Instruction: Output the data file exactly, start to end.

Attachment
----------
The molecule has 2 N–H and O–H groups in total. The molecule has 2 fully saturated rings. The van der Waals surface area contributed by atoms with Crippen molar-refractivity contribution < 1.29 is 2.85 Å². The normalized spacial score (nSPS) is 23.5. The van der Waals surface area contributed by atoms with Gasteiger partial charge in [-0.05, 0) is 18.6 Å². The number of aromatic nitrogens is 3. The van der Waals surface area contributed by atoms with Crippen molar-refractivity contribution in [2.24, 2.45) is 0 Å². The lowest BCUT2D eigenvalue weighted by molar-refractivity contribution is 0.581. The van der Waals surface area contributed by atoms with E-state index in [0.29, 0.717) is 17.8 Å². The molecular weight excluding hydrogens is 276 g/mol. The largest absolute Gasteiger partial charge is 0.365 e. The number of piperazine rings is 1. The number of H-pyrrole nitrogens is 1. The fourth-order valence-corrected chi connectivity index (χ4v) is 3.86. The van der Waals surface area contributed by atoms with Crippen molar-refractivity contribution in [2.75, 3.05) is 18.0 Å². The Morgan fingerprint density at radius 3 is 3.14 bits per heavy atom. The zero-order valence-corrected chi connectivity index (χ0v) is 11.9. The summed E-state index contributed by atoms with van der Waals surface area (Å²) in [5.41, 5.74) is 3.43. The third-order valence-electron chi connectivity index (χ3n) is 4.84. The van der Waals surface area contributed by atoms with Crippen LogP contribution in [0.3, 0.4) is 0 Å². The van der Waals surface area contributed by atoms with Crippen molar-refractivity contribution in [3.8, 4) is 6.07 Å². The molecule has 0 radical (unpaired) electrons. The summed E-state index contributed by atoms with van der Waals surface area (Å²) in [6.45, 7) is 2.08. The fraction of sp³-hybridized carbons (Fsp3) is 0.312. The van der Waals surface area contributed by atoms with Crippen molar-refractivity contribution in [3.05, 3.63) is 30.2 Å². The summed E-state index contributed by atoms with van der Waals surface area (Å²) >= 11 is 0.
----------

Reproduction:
The molecule has 2 N–H and O–H groups in total. The molecule has 2 fully saturated rings. The van der Waals surface area contributed by atoms with Crippen molar-refractivity contribution < 1.29 is 2.85 Å². The normalized spacial score (nSPS) is 23.5. The van der Waals surface area contributed by atoms with Gasteiger partial charge in [-0.05, 0) is 18.6 Å². The number of aromatic nitrogens is 3. The van der Waals surface area contributed by atoms with Crippen molar-refractivity contribution in [2.24, 2.45) is 0 Å². The lowest BCUT2D eigenvalue weighted by molar-refractivity contribution is 0.581. The van der Waals surface area contributed by atoms with E-state index in [0.29, 0.717) is 17.8 Å². The molecular weight excluding hydrogens is 276 g/mol. The largest absolute Gasteiger partial charge is 0.365 e. The number of piperazine rings is 1. The number of H-pyrrole nitrogens is 1. The fourth-order valence-corrected chi connectivity index (χ4v) is 3.86. The van der Waals surface area contributed by atoms with Crippen molar-refractivity contribution in [2.75, 3.05) is 18.0 Å². The Morgan fingerprint density at radius 3 is 3.14 bits per heavy atom. The zero-order valence-corrected chi connectivity index (χ0v) is 11.9. The summed E-state index contributed by atoms with van der Waals surface area (Å²) in [5.41, 5.74) is 3.43. The third-order valence-electron chi connectivity index (χ3n) is 4.84. The van der Waals surface area contributed by atoms with Crippen LogP contribution in [0.3, 0.4) is 0 Å². The van der Waals surface area contributed by atoms with Crippen molar-refractivity contribution in [3.8, 4) is 6.07 Å². The molecule has 0 radical (unpaired) electrons. The summed E-state index contributed by atoms with van der Waals surface area (Å²) in [6.45, 7) is 2.08. The fraction of sp³-hybridized carbons (Fsp3) is 0.312. The van der Waals surface area contributed by atoms with Crippen molar-refractivity contribution in [3.05, 3.63) is 30.2 Å². The summed E-state index contributed by atoms with van der Waals surface area (Å²) >= 11 is 0.